The bees are disappearing. The phenomenon is called colony collapse disorder, and no one knows what's causing it. As the documentary Queen of the Sun: What Are the Bees Telling Us? reports, five million honeybee colonies in the U.S. have been lost to it. At stake is, among other things, what we eat, because bees pollinate fruits and vegetables. No bees, no fruits and vegetables.
Everyone should know about these alarming events, but Queen of the Sun doesn't serve its subject very well. The film is chaotic and silly, and it left me more perplexed than concerned.
Queen of the Sun shares a theme with recent documentaries like King Corn and Food, Inc.: Maybe the way we do large-scale commercial agriculture isn't so great. In compelling scenes, the new film shows how zillions of bees are piled onto tractor-trailers and driven to, for example, a giant California almond crop during a brief pollination period. This is undoubtedly stressful for the bees, and director Taggart Siegel's film implies that the widespread practice could be propelling the crisis.
It's not the only possible cause that's mentioned. Pesticides and genetically engineered crops also come up. But it seems to me Siegel is mainly just pointing out various aspects of Big Agriculture that proponents of organic farming don't like. Doing away with them, it's suggested, might save the bees. But on the other hand (I infer), it might not, so as far as the bees are concerned, what's the point?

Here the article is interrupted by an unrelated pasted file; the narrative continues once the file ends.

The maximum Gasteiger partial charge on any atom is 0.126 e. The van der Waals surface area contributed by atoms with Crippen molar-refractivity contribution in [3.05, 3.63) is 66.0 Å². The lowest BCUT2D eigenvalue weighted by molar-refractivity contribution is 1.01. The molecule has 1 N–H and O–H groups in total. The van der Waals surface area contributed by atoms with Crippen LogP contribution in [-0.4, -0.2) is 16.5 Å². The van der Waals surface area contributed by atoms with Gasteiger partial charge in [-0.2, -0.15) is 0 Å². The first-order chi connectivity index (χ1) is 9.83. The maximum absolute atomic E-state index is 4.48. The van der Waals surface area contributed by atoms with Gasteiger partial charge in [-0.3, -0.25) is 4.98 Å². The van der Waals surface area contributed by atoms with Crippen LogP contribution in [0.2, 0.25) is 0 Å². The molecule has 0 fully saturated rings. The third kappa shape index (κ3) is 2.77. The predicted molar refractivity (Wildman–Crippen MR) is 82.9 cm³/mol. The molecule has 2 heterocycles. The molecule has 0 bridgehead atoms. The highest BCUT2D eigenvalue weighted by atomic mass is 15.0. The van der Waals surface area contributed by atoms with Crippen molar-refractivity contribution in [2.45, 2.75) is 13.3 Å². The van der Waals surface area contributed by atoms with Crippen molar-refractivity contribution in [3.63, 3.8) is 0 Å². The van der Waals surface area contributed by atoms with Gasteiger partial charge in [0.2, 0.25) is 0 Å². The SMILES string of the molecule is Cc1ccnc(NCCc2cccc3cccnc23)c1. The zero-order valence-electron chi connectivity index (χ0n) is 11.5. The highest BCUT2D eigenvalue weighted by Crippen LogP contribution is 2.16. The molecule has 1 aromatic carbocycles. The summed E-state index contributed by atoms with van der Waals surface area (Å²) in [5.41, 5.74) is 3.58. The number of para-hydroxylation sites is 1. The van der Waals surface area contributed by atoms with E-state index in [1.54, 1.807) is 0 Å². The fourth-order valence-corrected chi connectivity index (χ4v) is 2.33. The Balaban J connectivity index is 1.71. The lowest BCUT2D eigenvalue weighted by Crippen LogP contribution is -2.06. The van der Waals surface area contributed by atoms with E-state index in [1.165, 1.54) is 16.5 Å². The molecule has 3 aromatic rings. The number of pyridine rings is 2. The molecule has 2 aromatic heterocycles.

Queen of the Sun is short, just 82 minutes. At that length you might expect a tightly constructed argument. But the film meanders crazily, so that by the end, I wasn't sure what it was trying to tell me.
Partly it seems like a documentary in the vein of PBS's Nature, and the close-up photography is indeed stunning. The film also spends lots of time with organic beekeepers. They're a colorful group. A goofy French guy gleefully rubs his bees with his bushy mustache, then seems to meditate by his hives. A beekeeping family swears that after a pony hurt its leg, wrapping the wound with honey healed it. Elsewhere, in baffling scenes, people dressed as flowers and bees dance in a church, and a caged actress playing a queen bee sings.
Having completely lost its way, Queen of the Sun tries to right itself at the end with a list of simplistic instructions like the ones that conclude Food, Inc. To save the bees, we're told, we must eat organic food. But the thoughtful food writer Michael Pollan, featured in the film, has prominently argued that choosing organic comes with its own set of serious woes. Those go unmentioned here. I suspect we won't solve many problems, including colony collapse disorder, simply by following preachy commandments.